Mike Vivian is a graduate student in the MSc in Urban & Regional Planning Program at the University of Alberta in Edmonton, Alberta, Canada. He is expected to complete his degree in April of 2019. Mike also holds a Bachelor of Arts degree (with distinction) in Political Science from the University of Alberta.
Prior to entering the MSc in Urban & Regional Planning Program, Mike spent three-and-a-half years in a City Councillor’s office as Policy & Outreach Coordinator. Since October 2017, Mike has been employed as the City of Edmonton’s Chief Planners’ Strategic Coordinator. This role sees Mike working directly with the Chief Planner and his leadership team, where he is responsible for the development, implementation, and evaluation of strategy, and provides strategic issue management on a wide variety of internal and external issues.
Mike has also volunteered on a number of political campaigns at the municipal and provincial level, and has completed training in community organizing and engagement from the Wellstone organization in Seattle, Washington.
Outside of school and work, Mike loves great food (he has dined at 2016’s #1 restaurant in the world, Osteria Francescana), is an avid golfer, and enjoys spending time with his wife Jenna and dog Lucy.
Q: Which ACSP member school do you attend?
A: University of Alberta.
Q: What specialty are you studying?
A: MSc in Urban & Regional Planning.
Q: Why did you select your particular specialty?
A: I have always had a keen interest in cities and politics - planning is the perfect balance of both, so it is a natural fit.
Q: Do you have a current job or internship in your specialty?
A: Strategic Coordinator - Office of the Chief Planner, City of Edmonton
Q: Is there a particular class or professor that has made a great impact on you? How so?
A: Yes, absolutely - EAS 296 (Intro to Urban Planning) with Dr. Bob Summers. In fact, before taking this class in my second year of undergrad, I didn't know what planning was or that there was an entire profession associated with it. It was after taking this class that I decided planning was the route for me.
Additionally, I had the opportunity to take a number of classes with Dr. Summers during my undergrad, and he is now my Master’s degree supervisor. Suffice it to say, this class and Dr. Summers has had a pretty significant impact on me.
Q: What's your favorite project you’ve worked on, in class or in practice?
A: I wouldn't say that there has been one specific project that has been my favourite, but rather the project teams I have been a part of have really provided me with an excellent experience while completing my program. I am part of the first cohort of the MSc in Urban & Regional Planning at the University of Alberta, and it is apparent that the selection committee really emphasized the importance of diversity in terms of skill-sets and experience for the student cohort. This diversity has been critical to a lot of my success in the program.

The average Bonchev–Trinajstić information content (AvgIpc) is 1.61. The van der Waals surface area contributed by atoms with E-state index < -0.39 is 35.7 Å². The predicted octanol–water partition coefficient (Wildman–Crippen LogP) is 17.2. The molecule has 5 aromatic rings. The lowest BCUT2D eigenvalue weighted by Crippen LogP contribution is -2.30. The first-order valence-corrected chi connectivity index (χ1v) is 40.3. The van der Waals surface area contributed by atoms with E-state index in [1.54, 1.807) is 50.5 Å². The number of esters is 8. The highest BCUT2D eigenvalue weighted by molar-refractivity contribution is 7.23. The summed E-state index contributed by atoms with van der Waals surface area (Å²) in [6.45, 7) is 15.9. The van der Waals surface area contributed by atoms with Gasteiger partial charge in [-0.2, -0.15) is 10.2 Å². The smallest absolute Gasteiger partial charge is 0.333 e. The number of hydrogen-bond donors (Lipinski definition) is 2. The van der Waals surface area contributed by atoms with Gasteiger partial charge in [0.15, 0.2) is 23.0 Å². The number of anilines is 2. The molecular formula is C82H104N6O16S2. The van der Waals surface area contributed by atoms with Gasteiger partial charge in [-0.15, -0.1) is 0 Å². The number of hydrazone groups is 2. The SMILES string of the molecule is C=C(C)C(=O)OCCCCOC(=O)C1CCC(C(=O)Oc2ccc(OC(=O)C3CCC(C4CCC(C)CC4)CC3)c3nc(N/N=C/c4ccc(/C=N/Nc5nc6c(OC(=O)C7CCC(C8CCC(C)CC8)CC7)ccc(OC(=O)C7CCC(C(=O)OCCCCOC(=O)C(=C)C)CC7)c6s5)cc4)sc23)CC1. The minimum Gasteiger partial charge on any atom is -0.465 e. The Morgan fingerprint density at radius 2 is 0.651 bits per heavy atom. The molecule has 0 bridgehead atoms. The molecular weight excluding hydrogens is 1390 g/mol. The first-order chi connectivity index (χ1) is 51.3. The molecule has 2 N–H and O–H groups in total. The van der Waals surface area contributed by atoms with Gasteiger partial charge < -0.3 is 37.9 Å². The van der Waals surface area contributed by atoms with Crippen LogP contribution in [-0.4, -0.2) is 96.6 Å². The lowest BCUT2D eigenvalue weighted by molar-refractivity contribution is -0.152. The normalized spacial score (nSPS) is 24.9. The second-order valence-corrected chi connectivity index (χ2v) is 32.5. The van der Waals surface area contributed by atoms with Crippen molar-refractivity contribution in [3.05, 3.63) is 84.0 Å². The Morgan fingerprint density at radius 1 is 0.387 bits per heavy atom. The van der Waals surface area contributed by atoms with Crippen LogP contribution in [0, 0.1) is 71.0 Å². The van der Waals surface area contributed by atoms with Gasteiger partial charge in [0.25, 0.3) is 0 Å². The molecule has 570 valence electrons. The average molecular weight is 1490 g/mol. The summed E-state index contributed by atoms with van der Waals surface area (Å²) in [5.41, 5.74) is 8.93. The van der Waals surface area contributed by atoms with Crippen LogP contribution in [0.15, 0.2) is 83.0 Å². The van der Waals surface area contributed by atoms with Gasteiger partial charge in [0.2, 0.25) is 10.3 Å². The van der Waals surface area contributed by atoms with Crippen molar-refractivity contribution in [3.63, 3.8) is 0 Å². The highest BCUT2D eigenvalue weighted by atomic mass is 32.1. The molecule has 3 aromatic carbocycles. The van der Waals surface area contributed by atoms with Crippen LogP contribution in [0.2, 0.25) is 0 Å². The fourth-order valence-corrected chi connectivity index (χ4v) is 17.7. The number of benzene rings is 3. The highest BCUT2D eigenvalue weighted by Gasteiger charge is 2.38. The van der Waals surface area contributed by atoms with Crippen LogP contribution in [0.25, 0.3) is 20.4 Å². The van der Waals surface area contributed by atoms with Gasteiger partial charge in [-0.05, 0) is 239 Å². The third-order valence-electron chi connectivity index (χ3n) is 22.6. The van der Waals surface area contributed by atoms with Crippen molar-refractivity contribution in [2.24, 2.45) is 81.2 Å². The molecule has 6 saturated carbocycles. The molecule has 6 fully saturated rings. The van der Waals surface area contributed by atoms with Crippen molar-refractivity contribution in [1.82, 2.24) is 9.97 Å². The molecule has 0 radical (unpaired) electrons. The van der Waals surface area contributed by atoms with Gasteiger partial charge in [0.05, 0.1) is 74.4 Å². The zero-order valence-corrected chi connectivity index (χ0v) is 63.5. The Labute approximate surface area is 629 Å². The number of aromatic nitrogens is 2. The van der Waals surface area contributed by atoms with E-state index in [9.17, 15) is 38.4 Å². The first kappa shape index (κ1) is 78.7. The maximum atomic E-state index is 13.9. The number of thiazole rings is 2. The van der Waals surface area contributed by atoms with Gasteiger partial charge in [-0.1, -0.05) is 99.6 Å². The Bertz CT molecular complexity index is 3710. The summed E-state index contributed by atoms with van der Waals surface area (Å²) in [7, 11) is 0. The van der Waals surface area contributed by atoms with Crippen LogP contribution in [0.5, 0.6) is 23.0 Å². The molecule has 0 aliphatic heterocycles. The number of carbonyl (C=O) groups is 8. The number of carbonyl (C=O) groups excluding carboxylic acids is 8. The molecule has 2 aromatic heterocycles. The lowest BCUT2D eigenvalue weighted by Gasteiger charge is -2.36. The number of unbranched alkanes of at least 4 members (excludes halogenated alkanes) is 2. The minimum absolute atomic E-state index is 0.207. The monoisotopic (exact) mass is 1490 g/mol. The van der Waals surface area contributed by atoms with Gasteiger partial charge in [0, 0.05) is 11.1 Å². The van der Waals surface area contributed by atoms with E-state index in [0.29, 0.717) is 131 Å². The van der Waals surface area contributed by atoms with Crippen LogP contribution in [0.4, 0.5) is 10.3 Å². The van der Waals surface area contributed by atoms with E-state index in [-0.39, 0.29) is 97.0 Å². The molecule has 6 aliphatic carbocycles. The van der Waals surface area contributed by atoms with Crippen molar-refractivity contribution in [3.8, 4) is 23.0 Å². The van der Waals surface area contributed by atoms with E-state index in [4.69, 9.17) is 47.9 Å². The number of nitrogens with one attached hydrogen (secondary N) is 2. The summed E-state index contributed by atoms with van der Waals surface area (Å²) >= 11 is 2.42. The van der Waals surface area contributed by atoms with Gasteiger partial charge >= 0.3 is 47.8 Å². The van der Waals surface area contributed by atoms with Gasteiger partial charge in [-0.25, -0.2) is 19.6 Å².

Q: What future goals do you have in your field?
A: To have a hand in making a noticeable impact on the built form of Edmonton and how people experience it.
Q: How has planning school changed your daily habits?
A: Being immersed in planning during school, and while at work, has provided me with more of an ability to examine the public realm and critically assess how people experience it.
Q: What did you want to be when you were growing up?
A: Professional Golfer or an Architect (as a backup plan).
Q: How many different cities have you lived in and which was your favorite?
A: Edmonton is the only place I have called home. By choice, it will likely stay that way.
Q: If you could travel anywhere in the world, where would you go and why?
A: I would go to a place I have already been -- Chania, Crete in Greece.
Built around a Venetian harbour, the old part of town is closed off to vehicles and is solely a space for cyclists and pedestrians where shops, cafes, restaurants, and bars spill out onto the streets. Chania is seriously a planners dream. Additionally, Chania is close to some of the most beautiful beaches in the world, and an amazing hike through a 16km long gorge.
Q: What is the title of the last book you read? What did you learn from it?
A: Streetfight: Handbook for an Urban Revolution written by Janette Sadik-Khan. There are a couple things that stood out for me in this book. The first being the importance of data. Data-driven decision making not only rationalizes the need for change, but also can substantiate the changes after they are implemented. The second is the notion of tactical urbanism, where changes are made quickly and cheaply, and have the ability to be adjusted over time. Pylons, paint, and planters - how's that for a new P3 model?
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